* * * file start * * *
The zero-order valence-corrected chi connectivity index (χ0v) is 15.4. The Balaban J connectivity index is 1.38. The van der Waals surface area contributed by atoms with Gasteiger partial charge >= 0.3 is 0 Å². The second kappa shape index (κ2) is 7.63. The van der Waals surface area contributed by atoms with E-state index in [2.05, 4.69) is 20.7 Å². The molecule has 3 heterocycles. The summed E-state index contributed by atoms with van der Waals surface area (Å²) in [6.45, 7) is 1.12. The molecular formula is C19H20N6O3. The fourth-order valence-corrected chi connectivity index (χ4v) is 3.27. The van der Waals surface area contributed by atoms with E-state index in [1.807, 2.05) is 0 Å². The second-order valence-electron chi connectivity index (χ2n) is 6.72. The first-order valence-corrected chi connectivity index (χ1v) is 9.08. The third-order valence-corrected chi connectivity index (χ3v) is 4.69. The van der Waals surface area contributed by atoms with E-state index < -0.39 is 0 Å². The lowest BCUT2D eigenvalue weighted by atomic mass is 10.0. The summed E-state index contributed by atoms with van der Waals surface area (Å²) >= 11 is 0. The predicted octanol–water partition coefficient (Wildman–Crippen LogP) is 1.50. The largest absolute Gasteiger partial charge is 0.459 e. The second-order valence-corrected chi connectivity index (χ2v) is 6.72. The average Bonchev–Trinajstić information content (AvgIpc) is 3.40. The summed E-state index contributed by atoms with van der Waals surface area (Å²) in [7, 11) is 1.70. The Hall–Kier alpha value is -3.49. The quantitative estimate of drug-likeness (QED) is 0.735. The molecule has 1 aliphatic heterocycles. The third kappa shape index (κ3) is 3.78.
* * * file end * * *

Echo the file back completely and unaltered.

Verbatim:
The zero-order valence-corrected chi connectivity index (χ0v) is 15.4. The Balaban J connectivity index is 1.38. The van der Waals surface area contributed by atoms with Gasteiger partial charge >= 0.3 is 0 Å². The second kappa shape index (κ2) is 7.63. The van der Waals surface area contributed by atoms with E-state index in [2.05, 4.69) is 20.7 Å². The molecule has 3 heterocycles. The summed E-state index contributed by atoms with van der Waals surface area (Å²) in [6.45, 7) is 1.12. The molecular formula is C19H20N6O3. The fourth-order valence-corrected chi connectivity index (χ4v) is 3.27. The van der Waals surface area contributed by atoms with E-state index in [1.807, 2.05) is 0 Å². The second-order valence-electron chi connectivity index (χ2n) is 6.72. The first-order valence-corrected chi connectivity index (χ1v) is 9.08. The third-order valence-corrected chi connectivity index (χ3v) is 4.69. The van der Waals surface area contributed by atoms with E-state index < -0.39 is 0 Å². The lowest BCUT2D eigenvalue weighted by atomic mass is 10.0. The summed E-state index contributed by atoms with van der Waals surface area (Å²) >= 11 is 0. The predicted octanol–water partition coefficient (Wildman–Crippen LogP) is 1.50. The largest absolute Gasteiger partial charge is 0.459 e. The second-order valence-corrected chi connectivity index (χ2v) is 6.72. The average Bonchev–Trinajstić information content (AvgIpc) is 3.40. The summed E-state index contributed by atoms with van der Waals surface area (Å²) in [7, 11) is 1.70. The Hall–Kier alpha value is -3.49. The quantitative estimate of drug-likeness (QED) is 0.735. The molecule has 1 aliphatic heterocycles. The third kappa shape index (κ3) is 3.78.